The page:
Scott said the only way he could advocate for this is if they put speed bumps in to slow traffic down.
“I don’t think it would be wise to go the other way and narrow our streets or lose more streets,” Scott said. “Like I said, traffic calming is the issue for most cyclists being safe, so I think, again, I’ll support it if you put speed bumps in but without that, I won’t support it at all.”
Councilmember Mark Gleason said that he also had issues with the Craddock “situation.”
“I’ve had a lot of residents reach out to me there, and that are really concerned about that being down to one lane,” Gleason said.
Another concern of his was what would happen in the event of an emergency.
“What if we need to get multiple vehicles up and down some of these roads? If there’s a major natural disaster to happen? A large wildfire up in the northside of town, a tornado to go through….” Gleason said.
Gleason said he would not support the item at this time.
“I don’t think we need to take away those two lanes in an area that’s going to continue to see growth, that is extremely busy and cause congestion – which I think it will do at some point in time,” Gleason said.
Baker, Jude Prather, Alyssa Garza and Mayor Hughson voted in negation and Scott, Gleason and Saul Gonzalez voted in affirmation for amending the ordinance.
The Transportation Master Plan passed in a final vote with Scott and Gonzalez voting in negation and Mayor Hughson, Gleason, Garza, Baker and Prather voted in affirmation.
Executive Agenda Item 4 was also on the table for discussion. The agenda item advocated for amending the Official Zoning Map of the City by rezoning roughly 21 acres of land located in the northwest corner of the West Centerpoint and the Flint Ridge Rd. section from Future Development District to Multi-Family Residential District.
Gleason motioned to approve which was seconded by Mayor Hughson. City Council did not bring up any further questions or concerns and the ordinance was approved and passed in a clean sweep of 7-0.
The meeting continued with Executive Agenda Item 19, an ordinance to authorize the City Manager or City Manager’s designee(s) to approve change orders to city contracts involving increases or decreases of $50,000 or less by deleting any reference to the individual holding the position of City Manager.
This agenda item was discussed due to City Manager Bert Lumbreras retiring from his position as City Manager on January 31, 2022. Stephanie Reyes has been named Interim City Manager and will take over the position on February 1, 2022.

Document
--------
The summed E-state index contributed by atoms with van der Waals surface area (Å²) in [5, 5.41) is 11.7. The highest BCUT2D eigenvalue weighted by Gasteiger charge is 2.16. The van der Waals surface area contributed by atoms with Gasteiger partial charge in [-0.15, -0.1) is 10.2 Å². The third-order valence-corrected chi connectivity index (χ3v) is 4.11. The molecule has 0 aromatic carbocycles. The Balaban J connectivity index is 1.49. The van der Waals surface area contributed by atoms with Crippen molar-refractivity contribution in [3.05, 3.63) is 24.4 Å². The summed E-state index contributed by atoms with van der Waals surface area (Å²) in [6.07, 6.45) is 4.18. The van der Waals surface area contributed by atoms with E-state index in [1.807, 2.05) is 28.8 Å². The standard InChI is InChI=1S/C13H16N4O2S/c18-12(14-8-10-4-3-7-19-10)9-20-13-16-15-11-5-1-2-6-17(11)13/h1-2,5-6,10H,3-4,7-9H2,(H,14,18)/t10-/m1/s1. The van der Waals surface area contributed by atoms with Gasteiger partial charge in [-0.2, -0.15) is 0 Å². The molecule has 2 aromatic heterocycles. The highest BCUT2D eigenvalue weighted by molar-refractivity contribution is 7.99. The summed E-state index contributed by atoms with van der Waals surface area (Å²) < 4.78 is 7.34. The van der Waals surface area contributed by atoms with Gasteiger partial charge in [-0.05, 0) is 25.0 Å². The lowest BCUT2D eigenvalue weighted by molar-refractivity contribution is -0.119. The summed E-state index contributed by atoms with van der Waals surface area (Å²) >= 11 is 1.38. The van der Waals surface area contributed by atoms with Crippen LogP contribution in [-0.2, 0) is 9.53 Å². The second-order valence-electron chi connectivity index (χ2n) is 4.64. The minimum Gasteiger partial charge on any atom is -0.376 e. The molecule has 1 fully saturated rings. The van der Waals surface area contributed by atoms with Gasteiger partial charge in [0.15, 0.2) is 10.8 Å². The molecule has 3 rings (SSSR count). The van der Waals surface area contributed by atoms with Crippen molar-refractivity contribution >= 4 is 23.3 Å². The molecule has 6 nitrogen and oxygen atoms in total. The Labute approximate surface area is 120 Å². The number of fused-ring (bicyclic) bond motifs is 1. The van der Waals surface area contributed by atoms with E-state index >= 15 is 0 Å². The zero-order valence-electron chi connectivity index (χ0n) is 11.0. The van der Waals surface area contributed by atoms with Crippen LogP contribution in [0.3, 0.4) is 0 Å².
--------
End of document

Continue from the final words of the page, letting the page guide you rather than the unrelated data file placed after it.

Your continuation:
Baker made the motion to approve the ordinance. Mayor Hughson seconded the motion, and the item passed in a 7-0 vote.
City Council also discussed Non-Consent Agenda Item 23. Item 23 demands consideration of a Council Committee for the Animal Shelter and provides direction to the City Manager.
Mayor Hughson voiced that this was her item and said she “spoke too soon” on this item. Mayor Hughson meant to say Animal Services, not Animal Shelter because she is “not looking to get into managing the shelter in any way, shape or form.”
“My goal is for us to come up with ways to educate and engage the community regarding animal services,” Mayor Hughson said.
Mayor Hughson said this included working with animal advocates to promote animal shelters and to work with partners in other cities to ensure more adoption.
Lumbreras brought up whether or not the Council or City of San Marcos should continue on the path of being a regional partner with all other governing bodies.
“One of the suggestions that I might have if ya’ll want to consider it, is to let this group [San Marcos City Council members] interact with the other policymakers,” Lumbreras said. Lumbreras also advocated for collaboration and creating a solution that would benefit all parties involved.
Gleason, Prather, Garza, and Mayor Hughson supported creating an Animal Services Committee. Gonzalez was absent during this time.
Baker suggested that it would be good for the Animal Services committee to have opportunities to be a part of meetings considering that its creation is at the community’s request.
“Those advocates are going to help us either push those kinds of policy changes and bring those people to the table or help better market the avenues and strategies,” Baker said.
The full recording of the meeting can be viewed here.